However, the imposition of capital controls has a very disruptive impact on the business cycle. Especially for importing firms, capital controls essentially make it impossible for them to pay for goods and services.26 Furthermore, almost mechanically, consumer spending is declining as Greek citizens predominantly have been using cash to pay for goods and services.27 And now the damage caused by capital controls becomes more visible with every additional day they are in place. The tourist industry, one of the key pillars of the Greek economy, is beginning to suffer as foreign reservations have dropped significantly. Even more dramatic, hospitals run out of medications and even food shortages are a looming threat as Greece imports nearly half of its food.28

In light of the previous discussion, the imposition of capital controls is definitely no free lunch. Moreover, in the Eurozone, capital controls should never really be needed as, in theory, all banks of a EU member country, can access the Emergency Liquidity Assistance (ELA) program of the ECB. Thus, even if Greek citizens continue to withdraw their money, Greek banks could obtain liquidity through the ELA program and therefore avert a funding crunch of the banking system.29 However, the eligibility for accessing credit through the ELA program hinges on two criteria’s: First, such an emergency loan can only be granted against sufficient collateral. In the case of Greek banks, which have predominantly used government-linked assets, it became increasingly more difficult to provide sufficient collateral.30 Thus, the fact that the Greek government was still struggling to meet its financial obligations had a direct implication on the borrowing capacity of Greek banks. Secondly, because of the continuing drain of deposits, which even accelerated after the Syriza party took over power in January 2015, Greek banks had to substantively make use of the ELA program and hit the maximum borrowing level the ECB allows several times. Therefore, because of the dire financial situation both the Greek government and their banks were facing, capital controls were the last resort in order to prevent a complete meltdown of the Greek banking system. However, these controls should only be used as short term instruments in order to relieve a distressed economic situation, because their long run impact on the economy is severely negative.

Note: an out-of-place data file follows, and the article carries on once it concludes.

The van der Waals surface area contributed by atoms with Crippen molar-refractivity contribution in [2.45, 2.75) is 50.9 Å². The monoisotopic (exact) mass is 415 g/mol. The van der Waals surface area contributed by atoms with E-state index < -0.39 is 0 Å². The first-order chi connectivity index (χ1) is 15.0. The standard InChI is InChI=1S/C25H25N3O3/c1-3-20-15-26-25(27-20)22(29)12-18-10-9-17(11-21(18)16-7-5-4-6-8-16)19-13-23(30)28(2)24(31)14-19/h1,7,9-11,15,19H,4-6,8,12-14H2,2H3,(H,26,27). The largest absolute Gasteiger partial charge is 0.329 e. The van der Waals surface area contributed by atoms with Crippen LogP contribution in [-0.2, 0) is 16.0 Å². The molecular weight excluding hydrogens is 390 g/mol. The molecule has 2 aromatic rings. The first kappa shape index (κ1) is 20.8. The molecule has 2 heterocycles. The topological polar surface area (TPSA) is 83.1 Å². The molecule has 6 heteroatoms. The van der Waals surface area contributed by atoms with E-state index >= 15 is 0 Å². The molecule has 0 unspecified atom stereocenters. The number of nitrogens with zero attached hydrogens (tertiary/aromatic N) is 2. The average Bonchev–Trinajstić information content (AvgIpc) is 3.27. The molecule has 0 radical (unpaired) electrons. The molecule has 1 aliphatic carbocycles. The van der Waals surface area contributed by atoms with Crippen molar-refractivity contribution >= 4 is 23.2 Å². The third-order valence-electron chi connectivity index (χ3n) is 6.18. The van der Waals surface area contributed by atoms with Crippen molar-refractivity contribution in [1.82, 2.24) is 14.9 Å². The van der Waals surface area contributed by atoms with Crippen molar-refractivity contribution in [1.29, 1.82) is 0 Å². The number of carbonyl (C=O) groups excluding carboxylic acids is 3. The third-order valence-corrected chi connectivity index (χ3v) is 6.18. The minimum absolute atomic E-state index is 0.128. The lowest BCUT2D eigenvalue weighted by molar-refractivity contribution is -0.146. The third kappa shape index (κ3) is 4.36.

Another extensively discussed suggestion is a potential exit of Greece from the EU, also referred to as 'Grexit' in the media. In the short run, this scenario would increase economic uncertainty and possibly lead to substantial outflows of deposits along with a potential banking crisis, and very likely again, the government would need to impose capital controls to avoid bank runs. Furthermore, the country would have to introduce a new currency or perhaps return to the drachma, and a poorly managed transition would cause further troubles and make borrowing capital even more difficult for the Greek government.  Also, in view of Greece’s dire economic situation, investors would lack confidence in the drachma. As a direct consequence, the new currency would very weak currency and would most likely depreciate against the euro over time. Given that Greece's debt is denominated in euros, a switch to the drachma would leave the Greek government with substantial exchange rate risk that could make debt repayment essentially impossible if the drachma depreciates. This scenario could lead to an even faster Greek default.30